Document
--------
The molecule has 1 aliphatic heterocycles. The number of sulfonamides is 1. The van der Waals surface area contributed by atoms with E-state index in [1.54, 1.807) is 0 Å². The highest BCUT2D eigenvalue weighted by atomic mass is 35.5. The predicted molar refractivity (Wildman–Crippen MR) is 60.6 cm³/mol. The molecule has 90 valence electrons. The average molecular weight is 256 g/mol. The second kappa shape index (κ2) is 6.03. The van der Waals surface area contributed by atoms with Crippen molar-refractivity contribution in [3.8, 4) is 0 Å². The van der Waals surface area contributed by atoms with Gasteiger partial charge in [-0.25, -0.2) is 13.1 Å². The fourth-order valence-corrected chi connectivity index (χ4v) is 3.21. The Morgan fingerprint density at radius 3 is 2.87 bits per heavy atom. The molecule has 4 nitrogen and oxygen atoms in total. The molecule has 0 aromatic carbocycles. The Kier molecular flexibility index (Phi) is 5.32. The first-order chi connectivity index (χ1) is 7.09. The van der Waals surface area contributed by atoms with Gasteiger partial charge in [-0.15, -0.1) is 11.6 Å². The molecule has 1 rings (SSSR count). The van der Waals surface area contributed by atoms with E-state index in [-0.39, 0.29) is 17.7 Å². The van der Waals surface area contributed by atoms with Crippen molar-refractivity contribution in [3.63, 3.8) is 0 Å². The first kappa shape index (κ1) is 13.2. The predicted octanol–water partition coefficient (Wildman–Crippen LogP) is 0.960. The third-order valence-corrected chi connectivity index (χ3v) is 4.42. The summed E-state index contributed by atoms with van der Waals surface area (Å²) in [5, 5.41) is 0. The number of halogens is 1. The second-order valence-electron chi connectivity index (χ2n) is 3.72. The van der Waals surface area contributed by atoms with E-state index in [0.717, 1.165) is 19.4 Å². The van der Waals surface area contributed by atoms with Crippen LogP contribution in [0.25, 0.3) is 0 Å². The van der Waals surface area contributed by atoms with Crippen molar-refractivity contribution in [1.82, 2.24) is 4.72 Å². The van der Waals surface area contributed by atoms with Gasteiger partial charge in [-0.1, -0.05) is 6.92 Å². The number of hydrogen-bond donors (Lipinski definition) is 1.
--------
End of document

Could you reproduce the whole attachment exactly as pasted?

The molecule has 1 aliphatic heterocycles. The number of sulfonamides is 1. The van der Waals surface area contributed by atoms with E-state index in [1.54, 1.807) is 0 Å². The highest BCUT2D eigenvalue weighted by atomic mass is 35.5. The predicted molar refractivity (Wildman–Crippen MR) is 60.6 cm³/mol. The molecule has 90 valence electrons. The average molecular weight is 256 g/mol. The second kappa shape index (κ2) is 6.03. The van der Waals surface area contributed by atoms with Crippen molar-refractivity contribution in [3.8, 4) is 0 Å². The van der Waals surface area contributed by atoms with Gasteiger partial charge in [-0.25, -0.2) is 13.1 Å². The fourth-order valence-corrected chi connectivity index (χ4v) is 3.21. The Morgan fingerprint density at radius 3 is 2.87 bits per heavy atom. The molecule has 4 nitrogen and oxygen atoms in total. The molecule has 0 aromatic carbocycles. The Kier molecular flexibility index (Phi) is 5.32. The first-order chi connectivity index (χ1) is 7.09. The van der Waals surface area contributed by atoms with Gasteiger partial charge in [-0.15, -0.1) is 11.6 Å². The molecule has 1 rings (SSSR count). The van der Waals surface area contributed by atoms with E-state index in [-0.39, 0.29) is 17.7 Å². The van der Waals surface area contributed by atoms with Crippen molar-refractivity contribution in [3.63, 3.8) is 0 Å². The first kappa shape index (κ1) is 13.2. The predicted octanol–water partition coefficient (Wildman–Crippen LogP) is 0.960. The third-order valence-corrected chi connectivity index (χ3v) is 4.42. The summed E-state index contributed by atoms with van der Waals surface area (Å²) in [5, 5.41) is 0. The number of halogens is 1. The second-order valence-electron chi connectivity index (χ2n) is 3.72. The van der Waals surface area contributed by atoms with E-state index in [0.717, 1.165) is 19.4 Å². The van der Waals surface area contributed by atoms with Crippen LogP contribution in [0.25, 0.3) is 0 Å². The van der Waals surface area contributed by atoms with Crippen molar-refractivity contribution in [1.82, 2.24) is 4.72 Å². The van der Waals surface area contributed by atoms with Gasteiger partial charge in [-0.1, -0.05) is 6.92 Å². The number of hydrogen-bond donors (Lipinski definition) is 1.